The Denon AVR-S910W boasts excellent sound quality and features. Only the Onkyo TX-NR646 and the Sony STR-DN1060 are on the same level as the 910.


The 910’s mid-range could use a little more warmth.


The 910 boasts a healthy set of features which include HDCP 2.2, WiFi, Bluetooth, Dolby Atmos and DTS:X.  Couple this with its fantastic sound quality and the 910 is near the top of the list of mid-range receivers.


RELATED: Denon AVR-S920W Review

7.2 Channel Denon AVR-S910W Review

Denon AVR-S910W Review

If the Denon AVR-S910W and last year’s 900W were side-by-side you’d be hard pressed to tell the two apart. If it wasn’t for the 910 emblazoned on the front, the two receivers would be nearly identical. The face of the 910 is relatively clean and uncluttered. The receiver has a series of  “quick” select input buttons nestled underneath its front display. Below that are pre-programmed sound mode buttons. The knob on the far left lets you cycle through the input options while the far right knob controls the volume.


The remote for the Denon AVR-S910W is one of the few remotes that I actually like. The button layout is simple and the buttons are large enough that you can comfortably press them without accidentally hitting the adjacent button.


For additional control, Denon has a remote app that’s a free download from the Google Play and Apple stores. The app gives you a decent amount of control over the receiver’s options although it’s not as robust as some competing apps it’s still pretty good.

Denon Remote App


The 910W has no shortage of connection options with it’s 8 HDMI inputs and 2 outputs. Even more impressive is that each input is HDCP 2.2 compliant with 4:4:4 Pure Color subsampling and High Dynamic Range (HDR). Comparing this to our other favorite receiver, the Onkyo TX-NR646, only three of it’s inputs feature HDCP 2.2 compatibility. Future 4K video may be encrypted using HDCP 2.2, so if you have a 4K TV you’ll almost certainly want a receiver that can handle this encryption tech.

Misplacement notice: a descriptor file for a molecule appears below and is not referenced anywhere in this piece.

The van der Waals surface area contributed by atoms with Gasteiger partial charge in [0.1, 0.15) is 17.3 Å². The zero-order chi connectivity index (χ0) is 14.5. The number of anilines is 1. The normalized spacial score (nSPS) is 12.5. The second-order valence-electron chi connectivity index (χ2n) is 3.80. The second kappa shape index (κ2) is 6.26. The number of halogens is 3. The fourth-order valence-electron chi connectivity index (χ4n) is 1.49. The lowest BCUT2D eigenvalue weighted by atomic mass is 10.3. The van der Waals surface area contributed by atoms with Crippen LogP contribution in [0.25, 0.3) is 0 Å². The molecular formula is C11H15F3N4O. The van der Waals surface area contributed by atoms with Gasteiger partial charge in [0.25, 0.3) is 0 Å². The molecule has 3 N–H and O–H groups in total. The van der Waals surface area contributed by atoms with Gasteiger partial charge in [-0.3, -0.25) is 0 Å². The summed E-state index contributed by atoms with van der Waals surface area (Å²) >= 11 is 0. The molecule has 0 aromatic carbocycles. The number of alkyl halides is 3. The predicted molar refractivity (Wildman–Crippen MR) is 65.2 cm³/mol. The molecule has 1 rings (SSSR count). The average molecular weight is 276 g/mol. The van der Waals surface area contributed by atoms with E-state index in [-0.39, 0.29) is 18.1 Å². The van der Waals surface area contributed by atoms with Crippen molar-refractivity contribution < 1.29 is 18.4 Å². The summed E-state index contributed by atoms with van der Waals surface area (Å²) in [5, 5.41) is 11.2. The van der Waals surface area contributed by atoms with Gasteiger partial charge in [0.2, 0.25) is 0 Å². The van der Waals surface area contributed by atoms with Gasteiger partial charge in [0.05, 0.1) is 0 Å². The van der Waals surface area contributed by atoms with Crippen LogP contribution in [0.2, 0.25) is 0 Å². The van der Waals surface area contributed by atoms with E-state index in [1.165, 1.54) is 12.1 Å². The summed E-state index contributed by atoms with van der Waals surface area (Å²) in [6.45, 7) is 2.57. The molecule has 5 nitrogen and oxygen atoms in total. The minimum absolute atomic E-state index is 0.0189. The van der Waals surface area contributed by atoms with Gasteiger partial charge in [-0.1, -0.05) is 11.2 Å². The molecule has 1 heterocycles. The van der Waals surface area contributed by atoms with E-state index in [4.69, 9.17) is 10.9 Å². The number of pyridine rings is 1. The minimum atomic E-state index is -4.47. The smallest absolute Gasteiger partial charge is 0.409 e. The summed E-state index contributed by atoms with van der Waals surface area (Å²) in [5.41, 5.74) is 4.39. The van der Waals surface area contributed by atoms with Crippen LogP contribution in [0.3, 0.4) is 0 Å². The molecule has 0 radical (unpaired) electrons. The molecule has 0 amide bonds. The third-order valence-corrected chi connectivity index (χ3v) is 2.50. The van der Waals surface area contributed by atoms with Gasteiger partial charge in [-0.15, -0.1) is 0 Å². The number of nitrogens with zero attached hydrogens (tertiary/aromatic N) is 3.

Denon AVR-S910W HDMI Inputs with HDCP 2.2


The Denon 910  has a healthy supply of component, analog and digital inputs. Considering that these inputs are slowly dwindling on modern amps in favor of HDMI it’s good to see them have a healthy representation on the 910. Rounding out the connections are dual subwoofer pre-outs, an ethernet input and a front side USB input.


Wireless Capabilities

WiFi and Bluetooth are present and accounted for on the 910. Both are simple and easy to setup. The Denon AVR-S910W also has an ample supply of music streaming options available some of which include Pandora, SiriusXM and Spotify Connect. DLNA compatibility means you can stream tunes from a networked connected device or computer. Those with Apple gadgets also have the option of transmitting music to the amp via Apple’s AirPlay.


Audio Formats

The Denon AVR-S910W can handle an impressive selection of hi-res audio files including FLAC, WAV lossless PCM, as well as DSD. Dolby TrueHD and DTS-HD Master Audio are both staples in the home theater arena so the 910 of course decodes both of these formats.


Dolby Atmos and DTS:X are new formats which are making waves in home theater circles this year and the Denon 910 is capable of decoding both. Out of the box, the 910 decodes Dolby Atmos. However, DTS:X will be unlocked with a future update from Denon. Originally, the update was expected to come at the end of 2015, but evidently Denon’s pushed back availability of the update until early 2016. Both formats are object based sound formats which allow sound designers to create “3D Like” audio.